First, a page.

There are several weapons available in the levels or to buy, and up to three of each can be used simultaneously. It is also possible to vary the focus of the weapons: to destroy more enemies at the same horizontal level as the player, a tight angle is advisable, but in levels with open spaces and enemies in higher places, a diffuse aim might prove more useful. There are also other weapons, such as bouncing axes that can be used to take on enemies at a lower level or fireballs.

The enemy AI was praised[by whom?] - it would adapt not only to the player position, but also to their skill. Some rooms contain inaccessible items - smaller "thieves" show up from a passage in the wall, try to grab the item and bring it back to another point in the room or disappear with it. The player is able to obtain the item if they shoot the thief at the correct time. Bonuses are awarded for reaching certain parts of the level under a certain limit of time or number of lives, bringing an object to a room or simply by playing poorly, where the game helps the player.[citation needed]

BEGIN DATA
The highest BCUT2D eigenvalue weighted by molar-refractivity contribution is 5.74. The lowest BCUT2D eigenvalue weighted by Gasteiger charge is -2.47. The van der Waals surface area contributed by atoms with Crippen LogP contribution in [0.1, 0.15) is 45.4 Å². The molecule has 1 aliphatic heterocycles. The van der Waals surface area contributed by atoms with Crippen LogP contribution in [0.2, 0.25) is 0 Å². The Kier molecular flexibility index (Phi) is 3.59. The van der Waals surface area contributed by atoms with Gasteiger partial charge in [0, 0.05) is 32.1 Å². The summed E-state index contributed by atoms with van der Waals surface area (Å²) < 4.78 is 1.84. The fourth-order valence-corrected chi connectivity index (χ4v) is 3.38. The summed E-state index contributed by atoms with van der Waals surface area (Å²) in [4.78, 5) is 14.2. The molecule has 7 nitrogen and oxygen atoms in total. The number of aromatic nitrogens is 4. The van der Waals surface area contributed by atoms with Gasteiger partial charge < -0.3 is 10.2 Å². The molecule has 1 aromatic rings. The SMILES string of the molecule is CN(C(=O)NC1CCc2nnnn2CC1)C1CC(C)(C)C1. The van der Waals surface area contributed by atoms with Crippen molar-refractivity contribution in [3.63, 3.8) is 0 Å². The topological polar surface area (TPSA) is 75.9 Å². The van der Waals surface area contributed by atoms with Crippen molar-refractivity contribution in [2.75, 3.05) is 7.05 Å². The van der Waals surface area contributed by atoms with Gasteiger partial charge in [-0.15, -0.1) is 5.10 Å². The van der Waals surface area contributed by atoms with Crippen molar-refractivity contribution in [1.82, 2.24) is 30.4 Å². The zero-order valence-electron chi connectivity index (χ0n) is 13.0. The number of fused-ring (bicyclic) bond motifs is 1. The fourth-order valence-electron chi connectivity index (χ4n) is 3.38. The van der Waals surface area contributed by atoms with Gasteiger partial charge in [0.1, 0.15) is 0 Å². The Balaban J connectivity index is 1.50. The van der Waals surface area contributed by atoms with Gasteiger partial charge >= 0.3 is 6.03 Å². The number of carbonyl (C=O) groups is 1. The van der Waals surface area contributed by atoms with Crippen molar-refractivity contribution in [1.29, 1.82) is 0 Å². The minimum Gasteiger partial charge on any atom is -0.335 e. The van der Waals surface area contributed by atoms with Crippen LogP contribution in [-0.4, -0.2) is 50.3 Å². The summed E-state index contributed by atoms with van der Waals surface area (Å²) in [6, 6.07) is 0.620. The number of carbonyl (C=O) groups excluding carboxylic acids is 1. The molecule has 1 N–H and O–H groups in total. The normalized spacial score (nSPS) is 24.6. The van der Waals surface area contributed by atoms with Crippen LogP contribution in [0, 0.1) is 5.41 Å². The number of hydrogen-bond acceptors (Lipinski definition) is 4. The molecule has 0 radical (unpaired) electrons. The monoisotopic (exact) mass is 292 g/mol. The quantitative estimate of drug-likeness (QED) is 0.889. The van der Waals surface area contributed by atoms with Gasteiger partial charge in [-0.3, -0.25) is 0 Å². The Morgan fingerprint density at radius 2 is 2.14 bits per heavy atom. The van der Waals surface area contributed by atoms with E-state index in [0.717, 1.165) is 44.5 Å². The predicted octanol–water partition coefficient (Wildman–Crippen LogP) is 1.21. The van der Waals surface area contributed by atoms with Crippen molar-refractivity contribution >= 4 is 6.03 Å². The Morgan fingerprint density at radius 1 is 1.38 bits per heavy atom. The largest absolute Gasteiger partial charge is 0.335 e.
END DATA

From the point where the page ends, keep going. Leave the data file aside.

There are four levels, each with a Guardian at the end. After completion of a level the player meets a trader, and depending on the wealth accumulated during the game (by catching diamond-shaped jewels or bags) can buy more powerful weapons or items (Xenon 2 Megablast uses the same idea).[citation needed]


As was common with Bitmap Brothers, an external musician assured the game score, this time John Foxx as Nation 12.[11] The box cover illustration was designed by the British comic book artist Simon Bisley. The graphics were designed using the SpriteFX application.[12] Like other Bitmap Brothers' games, Gods was highly praised by critics thanks to the quality graphics and music.[weasel words]

Computer Gaming World in 1992 named it one of the year's top four action games for "fast and furious arcade-style action [and] enough exploration and puzzle-solving to raise it above the typical action crowd".[13]